Solar powered cars are a pipe dream. A car doesn’t have sufficient surface area to capture enough sunlight to do anything but power a cooling fan or two. Drive on solar power? Pish tosh. Never gonna happen, right? File that belief under “Things conventional wisdom was wrong about.”
Lightyear Factory Opens
In the Dutch city of Helmond, Lightyear began building the first prototypes of a solar powered car it expects to bring to market in 2020. Back in 2013, CEO Lex Hoefsloot was part of a team at Eindhoven University of Technology that won the World Solar Challenge. In 2015, they did it again by driving nearly 1,000 miles on a single charge. In 2016, some members of the team created Lightyear to bring solar powered car technology forward. They were able to attract investors and convinced a few people who previously worked at Tesla to join up.
“We saw that the technology we used — the solar cells and the battery cells and the motors — were getting much better from year to year,” Hoefsloot tells Fast Company. “In the first car that we built for the Solar Challenge we had solar cells that were 22% efficient and two years after that they were 24% efficient. That meant a 10% increase in energy yield. That keeps happening every two years. So that means at some point it is really kind of trivial to use solar power as a way of charging.”
The name of the company is interesting. Humans drive a total of 9.5 trillion kilometers every year — which just happens to be how far light travels in one year. Hoefsloot says the goal of the company is to get to the point where solar powered cars have driven the same amount of miles in total. The plan is to build 10 prototypes this year before beginning production next year. 9.5 trillion kilometers is a long, long way but the company has every intention of reaching getting there — eventually.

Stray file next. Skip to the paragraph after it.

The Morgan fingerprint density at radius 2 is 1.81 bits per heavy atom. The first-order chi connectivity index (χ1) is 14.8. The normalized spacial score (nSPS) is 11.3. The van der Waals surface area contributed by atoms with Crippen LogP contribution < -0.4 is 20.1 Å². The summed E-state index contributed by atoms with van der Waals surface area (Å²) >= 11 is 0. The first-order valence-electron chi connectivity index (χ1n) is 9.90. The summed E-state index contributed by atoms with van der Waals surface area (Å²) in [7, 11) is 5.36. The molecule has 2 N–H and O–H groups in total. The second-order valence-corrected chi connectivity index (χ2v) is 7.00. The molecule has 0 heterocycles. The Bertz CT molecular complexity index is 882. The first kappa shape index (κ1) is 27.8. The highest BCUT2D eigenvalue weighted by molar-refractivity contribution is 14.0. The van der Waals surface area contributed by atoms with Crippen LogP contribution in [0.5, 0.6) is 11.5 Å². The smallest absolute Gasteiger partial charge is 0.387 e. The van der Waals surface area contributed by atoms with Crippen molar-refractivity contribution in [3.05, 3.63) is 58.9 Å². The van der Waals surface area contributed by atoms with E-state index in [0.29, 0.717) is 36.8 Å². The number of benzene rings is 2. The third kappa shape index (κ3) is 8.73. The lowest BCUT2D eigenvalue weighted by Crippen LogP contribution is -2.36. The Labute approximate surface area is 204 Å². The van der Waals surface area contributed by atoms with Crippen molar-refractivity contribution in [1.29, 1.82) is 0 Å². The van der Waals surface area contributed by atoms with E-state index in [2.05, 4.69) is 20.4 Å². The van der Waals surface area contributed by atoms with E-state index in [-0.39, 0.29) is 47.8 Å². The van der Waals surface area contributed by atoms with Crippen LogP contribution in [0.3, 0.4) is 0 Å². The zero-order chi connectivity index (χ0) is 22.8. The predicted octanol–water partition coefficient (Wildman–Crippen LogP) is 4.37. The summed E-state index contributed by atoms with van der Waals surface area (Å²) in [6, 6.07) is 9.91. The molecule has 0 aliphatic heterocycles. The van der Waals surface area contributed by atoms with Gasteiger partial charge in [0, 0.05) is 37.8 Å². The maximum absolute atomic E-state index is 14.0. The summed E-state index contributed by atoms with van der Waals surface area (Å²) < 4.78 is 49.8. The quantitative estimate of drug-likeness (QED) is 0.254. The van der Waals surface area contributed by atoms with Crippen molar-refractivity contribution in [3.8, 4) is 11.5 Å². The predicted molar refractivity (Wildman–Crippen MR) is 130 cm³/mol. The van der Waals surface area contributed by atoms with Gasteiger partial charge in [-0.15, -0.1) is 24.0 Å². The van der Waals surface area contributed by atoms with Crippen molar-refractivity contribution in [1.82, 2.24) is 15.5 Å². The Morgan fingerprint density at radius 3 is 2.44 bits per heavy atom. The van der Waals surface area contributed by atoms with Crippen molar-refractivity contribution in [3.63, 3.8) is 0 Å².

The Lightyear car has one thing going for it. In the teaser photos and video the company has released so far, it is drop dead gorgeous — the kind of car you would want to drive even if it was powered by 1,000 hamsters. Technology is important, but sex sells and the Lightyear concept is sexy as hell.
The team has applied the lessons they learned from the Solar Challenge to the concept. Light weight and superior aerodynamics are vital to reaching their goal. “If you improve the aerodynamics of the car so you use less energy, then what happens is that you can use a smaller battery and still get the same range,” says Hoefsloot. “Then when you have a small battery, you have less weight, so that means you have even less energy consumption. And then that’s a feedback loop that keeps going.”
The prototype uses in-wheel electric motors and an air suspension system that can lower the car to minimize drag. The body is much lighter than a conventional car (no details on that yet) and it has been made as aerodynamic as possible. Side view mirrors are replaced by cameras and the underbody of the car smoothed so as not to disturb the air. A range of up to 500 miles on a full battery charge is anticipated.
How much energy the car harvests from sunlight will depend on where it is located. The company estimates in sunny Australia, enough solar energy would be available to drive up to 20,000 kilometers a year. In the Netherlands, where sunshine is not quite as abundant, 10,000 kilometers a year is the expectation.